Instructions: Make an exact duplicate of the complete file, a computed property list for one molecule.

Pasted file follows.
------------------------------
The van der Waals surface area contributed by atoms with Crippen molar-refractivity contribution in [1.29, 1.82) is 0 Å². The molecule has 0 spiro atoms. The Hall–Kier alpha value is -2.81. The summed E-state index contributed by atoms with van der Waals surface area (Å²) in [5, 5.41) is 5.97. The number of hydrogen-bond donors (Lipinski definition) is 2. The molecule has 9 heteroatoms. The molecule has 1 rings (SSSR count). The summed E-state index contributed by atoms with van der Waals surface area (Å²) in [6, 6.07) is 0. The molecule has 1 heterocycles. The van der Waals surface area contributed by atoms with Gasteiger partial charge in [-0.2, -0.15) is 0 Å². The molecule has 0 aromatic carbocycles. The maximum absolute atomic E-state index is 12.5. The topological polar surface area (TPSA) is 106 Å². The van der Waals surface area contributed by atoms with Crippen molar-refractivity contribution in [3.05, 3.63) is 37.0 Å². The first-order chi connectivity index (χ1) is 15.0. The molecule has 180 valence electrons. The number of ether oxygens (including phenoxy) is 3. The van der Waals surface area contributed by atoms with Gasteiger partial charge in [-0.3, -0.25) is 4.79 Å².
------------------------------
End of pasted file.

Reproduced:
The van der Waals surface area contributed by atoms with Crippen molar-refractivity contribution in [1.29, 1.82) is 0 Å². The molecule has 0 spiro atoms. The Hall–Kier alpha value is -2.81. The summed E-state index contributed by atoms with van der Waals surface area (Å²) in [5, 5.41) is 5.97. The number of hydrogen-bond donors (Lipinski definition) is 2. The molecule has 9 heteroatoms. The molecule has 1 rings (SSSR count). The summed E-state index contributed by atoms with van der Waals surface area (Å²) in [6, 6.07) is 0. The molecule has 1 heterocycles. The van der Waals surface area contributed by atoms with Gasteiger partial charge in [-0.2, -0.15) is 0 Å². The molecule has 0 aromatic carbocycles. The maximum absolute atomic E-state index is 12.5. The topological polar surface area (TPSA) is 106 Å². The van der Waals surface area contributed by atoms with Crippen molar-refractivity contribution in [3.05, 3.63) is 37.0 Å². The first-order chi connectivity index (χ1) is 15.0. The molecule has 180 valence electrons. The number of ether oxygens (including phenoxy) is 3. The van der Waals surface area contributed by atoms with Gasteiger partial charge in [-0.3, -0.25) is 4.79 Å².